Researchers Uncover the Genetic Mechanism That May Help Lead to a Dengue Virus Vaccine

The mosquito-borne dengue virus can cause worse symptoms in people who become infected a second time. (Image: James Gathany/CDC)

People who become infected with the dengue virus are at increased risk of experiencing a more severe infection later in life, and researchers are beginning to understand why. Such knowledge may play an important role in helping those trying to develop a vaccine against the virus.

The mosquito-borne virus causes up to 100 million infections a year. The World Health Organization reports that dengue disease is now endemic in more than 100 countries, and recent estimates suggest 3 billion people, almost half the world’s population, are at risk.

The virus that causes dengue disease is divided into 4 closely related serotypes that can be further divided into genetic variants. A person’s prior immune response to one serotype of the dengue virus can influence interactions with another virus serotypes in a subsequent infection, and how that interaction occurs could mean the difference between getting a mild fever or experiencing a fatal circulatory failure from dengue hemorrhagic fever or dengue shock syndrome.

In an article appearing today in Science Translational Medicine, researchers, examined data from 2 independent Nicaragua-based studies:, a hospital-based study that examined children admitted with dengue between 2005 and 2009, and a prospective study begun in 2004 that followed 3800 children who initially presented with dengue-like illness and subsequently gave blood samples to identify silent virus transmission and to determine dengue immune status. By tracking cases of dengue infection in both studies, the researchers were able to identify a large increase in severe dengue disease and then sequenced the virus over time. They found genetic changes in the virus that coincided with changes in disease severity, but only in the setting of previous immune response to specific dengue virus serotypes.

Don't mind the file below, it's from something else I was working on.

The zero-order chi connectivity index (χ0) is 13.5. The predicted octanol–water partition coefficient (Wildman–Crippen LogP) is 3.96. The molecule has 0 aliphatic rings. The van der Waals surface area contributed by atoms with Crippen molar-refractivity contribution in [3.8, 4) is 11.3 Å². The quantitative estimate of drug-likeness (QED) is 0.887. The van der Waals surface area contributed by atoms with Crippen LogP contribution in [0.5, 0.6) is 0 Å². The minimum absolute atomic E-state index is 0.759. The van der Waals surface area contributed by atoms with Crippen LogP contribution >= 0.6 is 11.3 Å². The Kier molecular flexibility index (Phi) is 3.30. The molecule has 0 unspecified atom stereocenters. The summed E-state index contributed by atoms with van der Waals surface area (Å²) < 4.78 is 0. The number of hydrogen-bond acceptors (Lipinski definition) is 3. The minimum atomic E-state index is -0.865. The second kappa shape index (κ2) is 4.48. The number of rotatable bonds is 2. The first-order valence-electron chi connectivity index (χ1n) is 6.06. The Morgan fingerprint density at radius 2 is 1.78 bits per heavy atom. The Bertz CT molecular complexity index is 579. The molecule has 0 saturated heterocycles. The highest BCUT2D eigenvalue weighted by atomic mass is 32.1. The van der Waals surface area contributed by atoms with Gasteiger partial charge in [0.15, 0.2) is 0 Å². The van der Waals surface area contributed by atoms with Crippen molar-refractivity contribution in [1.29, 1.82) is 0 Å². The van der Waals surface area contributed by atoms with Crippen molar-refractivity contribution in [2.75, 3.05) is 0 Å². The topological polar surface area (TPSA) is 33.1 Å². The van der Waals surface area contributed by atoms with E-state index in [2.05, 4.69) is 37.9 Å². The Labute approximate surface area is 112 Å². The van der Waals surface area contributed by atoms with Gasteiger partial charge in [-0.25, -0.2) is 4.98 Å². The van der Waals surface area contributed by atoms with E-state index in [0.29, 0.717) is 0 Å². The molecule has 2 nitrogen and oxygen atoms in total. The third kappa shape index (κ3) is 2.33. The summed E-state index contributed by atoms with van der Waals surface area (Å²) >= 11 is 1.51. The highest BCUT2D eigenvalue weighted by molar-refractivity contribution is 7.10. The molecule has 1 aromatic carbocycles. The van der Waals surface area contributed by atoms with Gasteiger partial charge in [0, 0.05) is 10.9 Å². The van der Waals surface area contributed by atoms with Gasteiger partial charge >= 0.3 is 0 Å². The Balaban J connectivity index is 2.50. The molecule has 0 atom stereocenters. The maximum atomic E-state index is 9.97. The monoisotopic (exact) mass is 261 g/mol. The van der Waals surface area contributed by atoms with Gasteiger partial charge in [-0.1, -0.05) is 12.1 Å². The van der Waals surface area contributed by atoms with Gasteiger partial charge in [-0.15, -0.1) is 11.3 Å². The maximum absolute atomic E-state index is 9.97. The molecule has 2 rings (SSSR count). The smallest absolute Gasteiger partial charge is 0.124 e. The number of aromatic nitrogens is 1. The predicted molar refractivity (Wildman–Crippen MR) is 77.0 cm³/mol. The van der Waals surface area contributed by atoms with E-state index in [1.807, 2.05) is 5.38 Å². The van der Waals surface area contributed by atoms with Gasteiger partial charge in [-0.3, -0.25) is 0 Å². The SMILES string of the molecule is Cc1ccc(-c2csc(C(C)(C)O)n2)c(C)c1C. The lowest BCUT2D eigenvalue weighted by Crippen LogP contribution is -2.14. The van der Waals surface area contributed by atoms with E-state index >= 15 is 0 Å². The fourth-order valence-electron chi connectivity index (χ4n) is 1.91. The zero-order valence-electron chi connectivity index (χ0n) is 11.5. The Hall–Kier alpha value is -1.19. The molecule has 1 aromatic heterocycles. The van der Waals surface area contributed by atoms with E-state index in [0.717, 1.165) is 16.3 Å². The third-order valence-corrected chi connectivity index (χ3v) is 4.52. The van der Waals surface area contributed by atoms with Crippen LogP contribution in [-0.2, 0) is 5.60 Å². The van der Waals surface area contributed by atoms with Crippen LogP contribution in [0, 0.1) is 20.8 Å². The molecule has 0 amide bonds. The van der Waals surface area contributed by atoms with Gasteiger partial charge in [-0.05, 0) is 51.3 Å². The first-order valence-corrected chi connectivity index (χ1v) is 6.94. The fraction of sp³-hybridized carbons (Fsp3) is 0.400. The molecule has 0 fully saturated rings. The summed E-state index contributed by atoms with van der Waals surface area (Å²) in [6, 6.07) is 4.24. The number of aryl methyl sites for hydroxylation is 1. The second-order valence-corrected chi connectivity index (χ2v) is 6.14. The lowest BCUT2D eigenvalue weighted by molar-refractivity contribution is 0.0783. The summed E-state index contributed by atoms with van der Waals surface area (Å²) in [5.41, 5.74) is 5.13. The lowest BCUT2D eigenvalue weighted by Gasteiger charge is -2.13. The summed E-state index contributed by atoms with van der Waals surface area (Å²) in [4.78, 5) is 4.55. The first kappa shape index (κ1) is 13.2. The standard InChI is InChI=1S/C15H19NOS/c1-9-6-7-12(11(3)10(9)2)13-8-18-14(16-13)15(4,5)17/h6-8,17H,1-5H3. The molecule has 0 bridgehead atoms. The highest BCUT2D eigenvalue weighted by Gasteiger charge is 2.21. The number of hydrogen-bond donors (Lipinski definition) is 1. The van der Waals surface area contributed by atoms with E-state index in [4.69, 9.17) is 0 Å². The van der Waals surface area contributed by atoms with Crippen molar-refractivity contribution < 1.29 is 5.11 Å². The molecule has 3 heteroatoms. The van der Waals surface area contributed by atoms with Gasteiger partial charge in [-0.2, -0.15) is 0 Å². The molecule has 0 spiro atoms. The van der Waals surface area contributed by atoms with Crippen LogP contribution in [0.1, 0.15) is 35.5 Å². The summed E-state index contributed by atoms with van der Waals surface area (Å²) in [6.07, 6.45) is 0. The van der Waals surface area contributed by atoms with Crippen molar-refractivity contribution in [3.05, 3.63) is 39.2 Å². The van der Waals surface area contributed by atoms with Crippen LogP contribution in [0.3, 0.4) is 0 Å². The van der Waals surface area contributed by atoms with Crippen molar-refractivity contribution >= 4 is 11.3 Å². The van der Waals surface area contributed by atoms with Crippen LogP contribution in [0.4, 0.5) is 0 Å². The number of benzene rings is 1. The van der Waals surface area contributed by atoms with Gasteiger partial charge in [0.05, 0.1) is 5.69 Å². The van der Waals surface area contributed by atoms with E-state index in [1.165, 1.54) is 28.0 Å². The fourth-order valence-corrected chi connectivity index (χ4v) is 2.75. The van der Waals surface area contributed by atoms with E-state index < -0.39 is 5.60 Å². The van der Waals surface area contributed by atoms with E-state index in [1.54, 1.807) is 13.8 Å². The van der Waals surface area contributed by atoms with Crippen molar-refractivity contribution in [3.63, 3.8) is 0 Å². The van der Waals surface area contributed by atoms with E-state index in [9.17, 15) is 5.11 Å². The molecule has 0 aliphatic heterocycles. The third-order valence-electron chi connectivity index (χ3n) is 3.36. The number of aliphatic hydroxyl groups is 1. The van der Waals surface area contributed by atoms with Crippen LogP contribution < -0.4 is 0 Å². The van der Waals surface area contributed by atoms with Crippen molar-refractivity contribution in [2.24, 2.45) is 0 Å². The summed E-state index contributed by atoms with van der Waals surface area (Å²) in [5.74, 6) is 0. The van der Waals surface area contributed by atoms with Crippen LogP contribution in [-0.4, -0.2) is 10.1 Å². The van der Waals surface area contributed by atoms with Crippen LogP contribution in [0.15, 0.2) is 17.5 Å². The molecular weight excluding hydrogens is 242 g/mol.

A member of the research team, Eva Harris, PhD, professor of infectious diseases and vaccinology and director of the University of California Berkeley’s Center for Global Public Health, said in a release, “Our findings have implications for vaccine development and implementation, as the precise genetics of vaccine strains, as well as the timing and serotype sequence of infection prior to and after vaccination, play an important role in determining the outcome of infection.”

Categories: Infectious Diseases, Public Health, Travel Medicine, Viral Infections